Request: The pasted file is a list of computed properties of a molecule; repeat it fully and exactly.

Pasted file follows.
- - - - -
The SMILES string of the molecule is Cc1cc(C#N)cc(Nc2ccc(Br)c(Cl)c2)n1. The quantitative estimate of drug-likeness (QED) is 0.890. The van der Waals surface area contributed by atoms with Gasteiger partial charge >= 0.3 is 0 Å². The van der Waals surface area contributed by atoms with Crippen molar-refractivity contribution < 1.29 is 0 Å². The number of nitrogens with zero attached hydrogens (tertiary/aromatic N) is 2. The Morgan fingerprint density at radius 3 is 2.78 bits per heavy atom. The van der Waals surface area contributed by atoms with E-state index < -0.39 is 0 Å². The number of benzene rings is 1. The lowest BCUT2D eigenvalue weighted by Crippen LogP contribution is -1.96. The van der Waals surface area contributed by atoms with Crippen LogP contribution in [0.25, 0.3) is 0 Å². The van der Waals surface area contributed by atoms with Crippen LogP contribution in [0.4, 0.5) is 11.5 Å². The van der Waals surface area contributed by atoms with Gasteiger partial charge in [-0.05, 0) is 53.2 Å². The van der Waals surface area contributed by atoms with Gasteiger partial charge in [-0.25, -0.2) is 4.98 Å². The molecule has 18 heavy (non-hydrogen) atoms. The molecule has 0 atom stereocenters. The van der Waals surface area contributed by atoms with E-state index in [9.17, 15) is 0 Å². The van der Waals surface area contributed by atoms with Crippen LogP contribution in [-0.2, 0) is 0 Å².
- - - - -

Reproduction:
The SMILES string of the molecule is Cc1cc(C#N)cc(Nc2ccc(Br)c(Cl)c2)n1. The quantitative estimate of drug-likeness (QED) is 0.890. The van der Waals surface area contributed by atoms with Gasteiger partial charge >= 0.3 is 0 Å². The van der Waals surface area contributed by atoms with Crippen molar-refractivity contribution < 1.29 is 0 Å². The number of nitrogens with zero attached hydrogens (tertiary/aromatic N) is 2. The Morgan fingerprint density at radius 3 is 2.78 bits per heavy atom. The van der Waals surface area contributed by atoms with E-state index < -0.39 is 0 Å². The number of benzene rings is 1. The lowest BCUT2D eigenvalue weighted by Crippen LogP contribution is -1.96. The van der Waals surface area contributed by atoms with Crippen LogP contribution in [0.25, 0.3) is 0 Å². The van der Waals surface area contributed by atoms with Crippen LogP contribution in [0.4, 0.5) is 11.5 Å². The van der Waals surface area contributed by atoms with Gasteiger partial charge in [-0.05, 0) is 53.2 Å². The van der Waals surface area contributed by atoms with Gasteiger partial charge in [-0.25, -0.2) is 4.98 Å². The molecule has 18 heavy (non-hydrogen) atoms. The molecule has 0 atom stereocenters. The van der Waals surface area contributed by atoms with E-state index in [9.17, 15) is 0 Å². The van der Waals surface area contributed by atoms with Crippen LogP contribution in [-0.2, 0) is 0 Å².